Deborah plants one robust plant like a Ball’s Beefsteak in a large pot, at least 18″ across.   Give the plant some good support.  And then stand by with some fresh bread and a little salt and pepper.  You’re just 76 days away from a great tomato sandwich feast!

A beautiful tomato with an exotic name…

“Gregori’s Altai” sounds like a tomato that came from a faraway land.  And it did.  Gregori’s Altai originated in the Altai mountains that run between Siberia and China.  It is the top tomato choice of Trish, one of the tomato experts at Tagawa’s.

Trish has plenty of reasons why this is the first tomato on her list.  She says Gregori’s Altai has exceptional flavor, with a good balance between tart and sweet that is “just right.” She loves watching her young daughter sit down and devour a whole tomato without any prompting to “eat your vegetables.”

For an heirloom (vintage plants with old-fashioned flavor), this tomato is ready to harvest fairly early, about 67 days from transplanting into her garden.  Each of the tomatoes is about the size of a baseball.  Trish says once the harvest begins, it goes on and on.   Based on Trish’s recommendation, Gregori’s Altai is already at home in my own garden.

And what else is growing in my garden?

I’m trying something new this season.  All of my 14-or-so tomatoes are growing in specially-conditioned bales of straw.  I tried a couple of bales for tomatoes last year, and they did especially well, so I’m expanding this year.  I’ll be blogging about Straw Bale gardening next week.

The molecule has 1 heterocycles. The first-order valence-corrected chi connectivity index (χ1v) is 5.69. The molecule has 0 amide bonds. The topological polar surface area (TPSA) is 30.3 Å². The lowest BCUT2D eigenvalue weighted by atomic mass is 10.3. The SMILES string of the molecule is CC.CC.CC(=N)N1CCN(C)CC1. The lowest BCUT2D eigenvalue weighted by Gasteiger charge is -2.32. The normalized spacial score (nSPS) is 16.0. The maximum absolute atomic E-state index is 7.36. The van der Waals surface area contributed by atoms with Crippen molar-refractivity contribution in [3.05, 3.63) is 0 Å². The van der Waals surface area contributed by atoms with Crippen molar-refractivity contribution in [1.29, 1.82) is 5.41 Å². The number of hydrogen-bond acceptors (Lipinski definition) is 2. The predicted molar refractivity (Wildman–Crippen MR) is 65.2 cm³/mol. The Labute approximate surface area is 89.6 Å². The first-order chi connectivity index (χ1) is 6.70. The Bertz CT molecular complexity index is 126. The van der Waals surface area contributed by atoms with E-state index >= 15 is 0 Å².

But as to varieties?  In addition to Chocolate Sprinkles and Sun Gold, I have a couple of repeats on the list.  Paul Robeson was a star in my garden last year, and is one of the best-tasting medium-sized tomatoes I’ve ever grown… not to mention one of the prettiest.  The fruits are a dark mahogany red.  They’re real works of art, named to honor the famous singer, actor and civil rights activist.

I’m also growing one of my “work horse” tomatoes again, Big Beef.  Lovely, smooth red fruit and plenty of disease resistance.  And to honor my favorite American President of all time (and with fingers crossed for an excellent harvest), Abraham Lincoln is front and center.  I’ve never tried this heirloom before, but good ol’ Abe offers hefty tomatoes weighing one pound or more.  It requires a longer growing season, around 80 to 85 days.  But I have a feeling that with a little cooperation from Mother Nature this season, Abe would be pleased.

The food of choice for the ‘maters

All of the Tagawa staff that I spoke with pay close attention to feeding their tomatoes to get the best harvest.  Many of them use “Grow,” one of the products in the Age Old line of fertilizers.  Organic gardeners are also big fans of “Tomato Tone.”  Both should be use as directed on the label.  Extra fertilizer does not bring better results!


Need tips on growing?

Tagawa Gardens has plenty of expert advice that’s just a visit away.  Our tomato-loving pro’s can guide you toward just the right tomato for your location and preferences.  And they’ll be happy help you meet other challenges that can keep gardening in this area “interesting.”

Don’t be shy about showing off your successes!   Our annual Fall Tomatopalooza contest is in mid-September.  Start growing now and see if you can win first prize for the biggest or the tastiest tomato!  There are Tagawa Gift Cards for the winners.  We hope to see you there!